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Psychopharmacology (Berl). 2002 Aug;162(4):379-84. Epub 2002 Jun 27.

Lithium regulates protein tyrosine phosphatase activity in vitro and in vivo.

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Department of Pharmacology and Physiology, CUNY Medical School, 138 Convent Ave., New York, NY 10031, USA.



Lithium has been shown to regulate multiple intracellular signaling pathways by affecting various protein kinases. However, the counterpart of protein kinases, i.e., protein phosphatases may play an important role in lithium-regulated cellular signaling and functions.


The present work was designed to test the effect of lithium on protein phosphatases in vitro and in vivo.


PC12 cells were used as an in vitro model to characterize the effect of lithium on protein phosphatase activity. Rats treated with a lithium-containing diet were used to examine the in vivo effect of the drug on brain protein phosphatase activity.RESULTS. Lithium stimulated protein tyrosine phosphatase (PTPase) activity in a dose- and time-dependent manner in PC12 cells. A maximal stimulation of 87% was observed after 6 h of incubation with 3 mM LiCl. In contrast, protein serine phosphatase (PSPase) activity was not changed by lithium. The stimulatory effect on PTPase was not due to a direct action of the ion on the enzymes, but its selectivity was noted since treatment of cells with other monovalent cations exhibited no effect on PTPase activity. Lithium appeared to target specific PTPase(s) as it stimulated membrane-associated PTPase activity without affecting cytosolic or nuclear enzymatic activities. Moreover, the stimulation of PTPase activity in PC12 cells by lithium is independent of de novo protein synthesis. In the rat, 3 weeks of lithium treatment significantly elevated PTPase activity in hippocampus, striatum and cortex.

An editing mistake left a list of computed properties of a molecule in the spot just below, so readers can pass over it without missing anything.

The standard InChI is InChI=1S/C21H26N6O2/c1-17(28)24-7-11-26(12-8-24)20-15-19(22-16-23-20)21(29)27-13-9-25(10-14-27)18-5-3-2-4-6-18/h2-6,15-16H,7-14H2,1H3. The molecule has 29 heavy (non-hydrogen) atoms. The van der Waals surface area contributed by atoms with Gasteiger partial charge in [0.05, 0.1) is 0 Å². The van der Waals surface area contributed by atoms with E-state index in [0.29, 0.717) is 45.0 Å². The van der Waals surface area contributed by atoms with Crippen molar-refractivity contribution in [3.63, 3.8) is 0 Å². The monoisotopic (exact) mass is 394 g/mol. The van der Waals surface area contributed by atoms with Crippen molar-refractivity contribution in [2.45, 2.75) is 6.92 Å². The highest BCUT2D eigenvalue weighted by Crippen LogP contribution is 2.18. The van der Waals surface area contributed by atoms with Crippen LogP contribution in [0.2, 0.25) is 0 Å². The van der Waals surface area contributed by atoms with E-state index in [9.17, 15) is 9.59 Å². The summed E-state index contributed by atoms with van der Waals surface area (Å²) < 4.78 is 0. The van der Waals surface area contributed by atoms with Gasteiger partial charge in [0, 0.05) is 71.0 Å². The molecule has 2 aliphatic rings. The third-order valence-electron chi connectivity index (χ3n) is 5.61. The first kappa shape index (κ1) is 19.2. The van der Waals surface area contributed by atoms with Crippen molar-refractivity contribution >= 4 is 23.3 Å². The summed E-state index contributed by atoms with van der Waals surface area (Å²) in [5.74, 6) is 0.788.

The present findings provide the first evidence that lithium treatment selectively increases membrane-associated PTPase activity and suggest that this action may contribute to the pharmacotherapeutic actions of lithium.

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